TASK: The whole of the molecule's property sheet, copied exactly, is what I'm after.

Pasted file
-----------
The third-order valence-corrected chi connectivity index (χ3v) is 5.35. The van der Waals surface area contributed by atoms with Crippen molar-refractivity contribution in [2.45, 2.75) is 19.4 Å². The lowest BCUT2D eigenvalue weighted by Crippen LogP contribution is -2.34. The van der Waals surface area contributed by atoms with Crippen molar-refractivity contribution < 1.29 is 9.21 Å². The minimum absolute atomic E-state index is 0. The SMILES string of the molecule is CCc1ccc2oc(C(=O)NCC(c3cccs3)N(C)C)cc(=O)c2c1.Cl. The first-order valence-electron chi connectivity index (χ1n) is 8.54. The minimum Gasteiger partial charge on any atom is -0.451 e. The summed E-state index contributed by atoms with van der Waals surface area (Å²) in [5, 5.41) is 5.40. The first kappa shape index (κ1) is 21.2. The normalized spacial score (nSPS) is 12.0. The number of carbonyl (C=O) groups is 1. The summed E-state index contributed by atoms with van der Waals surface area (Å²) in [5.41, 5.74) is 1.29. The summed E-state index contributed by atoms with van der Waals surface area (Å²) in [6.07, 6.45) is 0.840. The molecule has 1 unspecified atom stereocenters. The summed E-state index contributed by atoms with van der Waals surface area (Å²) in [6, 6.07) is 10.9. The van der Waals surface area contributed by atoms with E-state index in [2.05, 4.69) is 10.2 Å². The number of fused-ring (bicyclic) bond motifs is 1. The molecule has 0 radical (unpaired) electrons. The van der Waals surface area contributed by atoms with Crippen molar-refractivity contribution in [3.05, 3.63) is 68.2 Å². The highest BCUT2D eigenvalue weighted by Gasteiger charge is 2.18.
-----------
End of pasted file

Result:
The third-order valence-corrected chi connectivity index (χ3v) is 5.35. The van der Waals surface area contributed by atoms with Crippen molar-refractivity contribution in [2.45, 2.75) is 19.4 Å². The lowest BCUT2D eigenvalue weighted by Crippen LogP contribution is -2.34. The van der Waals surface area contributed by atoms with Crippen molar-refractivity contribution < 1.29 is 9.21 Å². The minimum absolute atomic E-state index is 0. The SMILES string of the molecule is CCc1ccc2oc(C(=O)NCC(c3cccs3)N(C)C)cc(=O)c2c1.Cl. The first-order valence-electron chi connectivity index (χ1n) is 8.54. The minimum Gasteiger partial charge on any atom is -0.451 e. The summed E-state index contributed by atoms with van der Waals surface area (Å²) in [5, 5.41) is 5.40. The first kappa shape index (κ1) is 21.2. The normalized spacial score (nSPS) is 12.0. The number of carbonyl (C=O) groups is 1. The summed E-state index contributed by atoms with van der Waals surface area (Å²) in [5.41, 5.74) is 1.29. The summed E-state index contributed by atoms with van der Waals surface area (Å²) in [6.07, 6.45) is 0.840. The molecule has 1 unspecified atom stereocenters. The summed E-state index contributed by atoms with van der Waals surface area (Å²) in [6, 6.07) is 10.9. The van der Waals surface area contributed by atoms with E-state index in [2.05, 4.69) is 10.2 Å². The number of fused-ring (bicyclic) bond motifs is 1. The molecule has 0 radical (unpaired) electrons. The van der Waals surface area contributed by atoms with Crippen molar-refractivity contribution in [3.05, 3.63) is 68.2 Å². The highest BCUT2D eigenvalue weighted by Gasteiger charge is 2.18.